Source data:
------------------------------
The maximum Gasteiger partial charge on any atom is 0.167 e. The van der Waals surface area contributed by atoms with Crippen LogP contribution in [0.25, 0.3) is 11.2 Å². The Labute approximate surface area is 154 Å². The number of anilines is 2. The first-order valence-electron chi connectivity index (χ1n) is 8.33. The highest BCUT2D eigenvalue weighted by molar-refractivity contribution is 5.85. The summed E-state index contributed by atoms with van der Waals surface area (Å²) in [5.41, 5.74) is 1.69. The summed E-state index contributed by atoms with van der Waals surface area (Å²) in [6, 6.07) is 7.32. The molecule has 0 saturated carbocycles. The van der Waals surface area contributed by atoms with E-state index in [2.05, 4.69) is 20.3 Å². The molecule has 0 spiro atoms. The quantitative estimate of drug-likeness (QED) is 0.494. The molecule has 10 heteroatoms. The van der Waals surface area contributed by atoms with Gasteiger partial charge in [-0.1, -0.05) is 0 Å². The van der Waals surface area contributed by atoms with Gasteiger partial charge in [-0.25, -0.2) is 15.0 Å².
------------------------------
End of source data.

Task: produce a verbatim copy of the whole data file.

The maximum Gasteiger partial charge on any atom is 0.167 e. The van der Waals surface area contributed by atoms with Crippen LogP contribution in [0.25, 0.3) is 11.2 Å². The Labute approximate surface area is 154 Å². The number of anilines is 2. The first-order valence-electron chi connectivity index (χ1n) is 8.33. The highest BCUT2D eigenvalue weighted by molar-refractivity contribution is 5.85. The summed E-state index contributed by atoms with van der Waals surface area (Å²) in [5.41, 5.74) is 1.69. The summed E-state index contributed by atoms with van der Waals surface area (Å²) in [6, 6.07) is 7.32. The molecule has 0 saturated carbocycles. The van der Waals surface area contributed by atoms with E-state index in [2.05, 4.69) is 20.3 Å². The molecule has 0 spiro atoms. The quantitative estimate of drug-likeness (QED) is 0.494. The molecule has 10 heteroatoms. The van der Waals surface area contributed by atoms with Gasteiger partial charge in [-0.1, -0.05) is 0 Å². The van der Waals surface area contributed by atoms with Gasteiger partial charge in [-0.25, -0.2) is 15.0 Å².